Through the Back Loop

Adventures in knitting, fiber arts, and family.

Thursday, November 27, 2008

Happy Thanksgiving

Start with knitting.. well actually crochet.

Oma's basket

Just to prove that I have been doing something lately.
I inherited this basket and the unused yarn from my mother-in-law and I thought that since she is no longer here to make her annual Christmas presents for all of the women in the family, I would take her yarn and make them myself. No one else in the family knows how to crochet. Plus, this is a good time for repeating double crochet stitches at nauseum. That's because our family continues to suffer from more bad things. My DH was diagnosed with testicular cancer on 11/24 and yesterday we found out that the treament will mean several rounds of chemo and possibly one very nasty surgery. He is in pain from his surgery to remove the tumor, and we couldn't go to visit my father-in-law for his first holiday alone. We felt just terrible, but John was not up for the 7 hour round trip car ride. Tomorrow are more doctor appointments, but today we tried to have a normal Thanksgiving.

Anna was my right hand woman. She cooked every dish for the meal with me. Stuffing, turkey, potatoes, sweet potatoes, green bean casserole, and the gravy. Alicia made the pumpkin pie. And. It snowed. Right on cue and big fluffy flakes, see?

Thanksgiving day snow

Here is Anna in action... 13 years old and she can cook with the best of 'em.
Anna making green bean casserole

I carved the bird.

Carve that bird

And we all ate.

The happy family

You can see that John is hurting, but he is in good spirits. Tomorrow Alicia turns 16. Oh. my.

Sunday, November 02, 2008

A Memorial - Lore Lohoff

12/29/1929 - 10/02/2008

My mother-in-law was one of the most wonderful people anyone could have met. She had her flaws, just as all of us do, but my memories of her will always be of the gifts that she gave to me. Those kitchen table talks with coffee and at times cigarettes while kids played around us, husbands watched television, and time stood still are the gifts that I will cherish.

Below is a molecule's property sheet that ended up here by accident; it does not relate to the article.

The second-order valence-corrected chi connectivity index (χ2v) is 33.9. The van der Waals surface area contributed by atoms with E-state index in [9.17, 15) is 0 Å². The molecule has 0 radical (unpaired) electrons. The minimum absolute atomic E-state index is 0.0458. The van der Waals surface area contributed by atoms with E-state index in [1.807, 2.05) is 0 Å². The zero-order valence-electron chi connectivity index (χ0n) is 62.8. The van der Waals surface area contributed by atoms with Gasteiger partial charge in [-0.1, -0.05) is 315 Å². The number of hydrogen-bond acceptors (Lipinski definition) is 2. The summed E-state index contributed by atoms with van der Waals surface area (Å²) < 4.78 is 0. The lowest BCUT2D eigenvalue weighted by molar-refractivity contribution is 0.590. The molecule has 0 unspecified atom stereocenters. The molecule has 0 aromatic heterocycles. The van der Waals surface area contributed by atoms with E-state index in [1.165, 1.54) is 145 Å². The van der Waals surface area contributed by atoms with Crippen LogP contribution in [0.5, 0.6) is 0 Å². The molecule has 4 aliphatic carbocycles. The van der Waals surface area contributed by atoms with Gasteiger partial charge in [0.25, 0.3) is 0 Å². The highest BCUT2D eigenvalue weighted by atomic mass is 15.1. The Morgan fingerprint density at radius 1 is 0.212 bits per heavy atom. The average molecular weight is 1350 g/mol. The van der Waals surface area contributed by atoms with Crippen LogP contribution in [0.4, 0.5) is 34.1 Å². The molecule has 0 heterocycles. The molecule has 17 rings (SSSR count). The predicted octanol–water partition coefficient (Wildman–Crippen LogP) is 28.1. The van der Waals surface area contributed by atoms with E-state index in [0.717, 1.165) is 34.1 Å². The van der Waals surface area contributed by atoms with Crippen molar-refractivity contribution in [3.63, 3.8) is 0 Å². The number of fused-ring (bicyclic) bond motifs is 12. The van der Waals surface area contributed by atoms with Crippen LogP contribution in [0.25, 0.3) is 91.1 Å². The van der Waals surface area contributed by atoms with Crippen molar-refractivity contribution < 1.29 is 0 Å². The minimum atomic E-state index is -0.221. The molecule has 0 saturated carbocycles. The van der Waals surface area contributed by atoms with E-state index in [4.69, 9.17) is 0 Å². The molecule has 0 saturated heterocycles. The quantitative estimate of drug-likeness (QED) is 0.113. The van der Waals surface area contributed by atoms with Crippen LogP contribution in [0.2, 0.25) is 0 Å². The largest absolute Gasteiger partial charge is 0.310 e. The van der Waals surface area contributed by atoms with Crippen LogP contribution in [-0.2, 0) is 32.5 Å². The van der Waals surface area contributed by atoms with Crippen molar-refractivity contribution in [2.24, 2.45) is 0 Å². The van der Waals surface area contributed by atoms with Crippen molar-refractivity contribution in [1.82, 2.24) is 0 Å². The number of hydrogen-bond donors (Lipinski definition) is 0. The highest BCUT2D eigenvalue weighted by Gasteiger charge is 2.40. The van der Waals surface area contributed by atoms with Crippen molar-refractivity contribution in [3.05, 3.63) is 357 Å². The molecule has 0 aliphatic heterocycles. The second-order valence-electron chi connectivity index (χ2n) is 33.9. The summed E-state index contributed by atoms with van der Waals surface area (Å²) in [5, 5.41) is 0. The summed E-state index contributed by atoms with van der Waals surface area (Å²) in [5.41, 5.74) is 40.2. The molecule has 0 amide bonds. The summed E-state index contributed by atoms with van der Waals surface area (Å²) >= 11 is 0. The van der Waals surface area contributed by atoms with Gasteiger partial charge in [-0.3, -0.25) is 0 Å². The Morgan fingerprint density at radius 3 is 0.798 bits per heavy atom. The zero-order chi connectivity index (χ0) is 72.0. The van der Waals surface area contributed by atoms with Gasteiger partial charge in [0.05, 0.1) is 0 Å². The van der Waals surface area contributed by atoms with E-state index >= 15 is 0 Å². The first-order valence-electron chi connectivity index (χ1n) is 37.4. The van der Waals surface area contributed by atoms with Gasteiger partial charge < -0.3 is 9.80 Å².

From her I learned how to cook. We shared recipes and tips for how to make things better. Really, she taught me the tried and true German way to cook and I gave her little tips that I had learned from some magazine article. I have many of her recipes, but will never be able to make hospital jello right. Even when we tried them together side by side in my Valders kitchen years ago, hers worked. Mine never has. She, however, could never manage to make a pie crust as flaky and flavorful as mine, even when I helped her.

I learned how to shop from my mother-in-law. We compared coupons and techniques. If we bought twenty dollars at one store we could get the free item and drive to another store to spend twenty dollars there for another free item. Saturdays were spent with each of us pouring over our own Milwaukee Journal clipping coupons, and setting up our strategy. After shopping we would call to compare notes and let each other know about specials. Even today I find myself competing to get a bag of groceries for ten dollars, and I can do it with meat and other expensive items in the cart. I know she is proud.

I learned how to garden from her. She would sit on the most bitter cold winter day and plan out the vegetables and flowers that my father-in-law needed to plant. When spring came, they worked side by side to turn the soil, pull weeds, and get seeds and small plants started. My beans never produced half of what hers did. My flowers never bloomed as fully, and my cucumbers never grew to the huge yellow sized submarines that hers did for a perfect senfgurkin. The garden was her special place. She loved to sit in her garden and watch her grandchildren play. I loved to sit with her there, too.

Most of all, I learned how to love family in a new way. She made an ultimate sacrafice when she, her husband, and their two year-old daugther decided to move from Germany to the United States. Times for her were tough in a war-torn Germany that was trying to put itself back together after WWII, but things for a German immigrant family weren't much better when they came here. She wanted to go back a few months after they moved here, but my father-in-law didn't. I am able to have the best husband in the world because they stayed. She would give you the shirt off of her own back, and often did give away something that she treasured if you said that you liked it. It made her feel good to give, and you never left her house without something in your hand that she had given to you.

I have missed my talks with her for many years as her illnesses took her away from us very slowly over time. Now I'm left with an empty, aching feeling in my heart. She is gone to us forever and the world is not the same.

Thank you, Oma... for all of your gifts. I love you!